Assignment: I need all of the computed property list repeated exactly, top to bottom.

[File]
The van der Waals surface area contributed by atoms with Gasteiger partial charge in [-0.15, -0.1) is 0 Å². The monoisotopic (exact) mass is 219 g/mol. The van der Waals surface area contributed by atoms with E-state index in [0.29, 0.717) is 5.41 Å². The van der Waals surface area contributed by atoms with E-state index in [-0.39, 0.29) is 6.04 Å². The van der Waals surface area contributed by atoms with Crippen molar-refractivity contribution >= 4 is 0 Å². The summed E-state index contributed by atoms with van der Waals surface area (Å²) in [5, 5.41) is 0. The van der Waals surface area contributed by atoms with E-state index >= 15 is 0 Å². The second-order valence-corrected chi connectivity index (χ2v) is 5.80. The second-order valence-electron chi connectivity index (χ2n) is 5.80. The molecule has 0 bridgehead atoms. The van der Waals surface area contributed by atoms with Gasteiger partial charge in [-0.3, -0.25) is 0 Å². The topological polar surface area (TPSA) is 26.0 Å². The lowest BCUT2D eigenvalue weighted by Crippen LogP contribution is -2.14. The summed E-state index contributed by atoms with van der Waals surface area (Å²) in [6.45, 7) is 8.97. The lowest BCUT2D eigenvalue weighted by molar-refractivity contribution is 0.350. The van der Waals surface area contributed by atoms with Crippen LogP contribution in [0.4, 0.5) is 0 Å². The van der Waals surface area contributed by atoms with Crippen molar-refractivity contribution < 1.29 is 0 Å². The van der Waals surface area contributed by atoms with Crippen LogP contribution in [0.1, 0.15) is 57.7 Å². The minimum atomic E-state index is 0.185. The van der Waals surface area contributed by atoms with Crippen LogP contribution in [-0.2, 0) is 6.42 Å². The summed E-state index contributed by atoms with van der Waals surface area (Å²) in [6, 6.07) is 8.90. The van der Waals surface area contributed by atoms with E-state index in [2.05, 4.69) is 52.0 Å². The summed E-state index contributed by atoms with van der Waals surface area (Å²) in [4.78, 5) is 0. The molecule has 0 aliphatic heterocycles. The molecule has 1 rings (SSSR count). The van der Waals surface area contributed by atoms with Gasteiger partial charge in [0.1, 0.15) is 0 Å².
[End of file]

The van der Waals surface area contributed by atoms with Gasteiger partial charge in [-0.15, -0.1) is 0 Å². The monoisotopic (exact) mass is 219 g/mol. The van der Waals surface area contributed by atoms with E-state index in [0.29, 0.717) is 5.41 Å². The van der Waals surface area contributed by atoms with E-state index in [-0.39, 0.29) is 6.04 Å². The van der Waals surface area contributed by atoms with Crippen molar-refractivity contribution >= 4 is 0 Å². The summed E-state index contributed by atoms with van der Waals surface area (Å²) in [5, 5.41) is 0. The van der Waals surface area contributed by atoms with E-state index >= 15 is 0 Å². The second-order valence-corrected chi connectivity index (χ2v) is 5.80. The second-order valence-electron chi connectivity index (χ2n) is 5.80. The molecule has 0 bridgehead atoms. The van der Waals surface area contributed by atoms with Gasteiger partial charge in [-0.3, -0.25) is 0 Å². The topological polar surface area (TPSA) is 26.0 Å². The lowest BCUT2D eigenvalue weighted by Crippen LogP contribution is -2.14. The summed E-state index contributed by atoms with van der Waals surface area (Å²) in [6.45, 7) is 8.97. The lowest BCUT2D eigenvalue weighted by molar-refractivity contribution is 0.350. The van der Waals surface area contributed by atoms with Crippen LogP contribution in [0.4, 0.5) is 0 Å². The van der Waals surface area contributed by atoms with Crippen molar-refractivity contribution < 1.29 is 0 Å². The van der Waals surface area contributed by atoms with Crippen LogP contribution in [0.1, 0.15) is 57.7 Å². The minimum atomic E-state index is 0.185. The van der Waals surface area contributed by atoms with Crippen LogP contribution in [-0.2, 0) is 6.42 Å². The summed E-state index contributed by atoms with van der Waals surface area (Å²) in [6, 6.07) is 8.90. The van der Waals surface area contributed by atoms with E-state index in [2.05, 4.69) is 52.0 Å². The summed E-state index contributed by atoms with van der Waals surface area (Å²) in [4.78, 5) is 0. The molecule has 0 aliphatic heterocycles. The molecule has 1 rings (SSSR count). The van der Waals surface area contributed by atoms with Gasteiger partial charge in [0.1, 0.15) is 0 Å².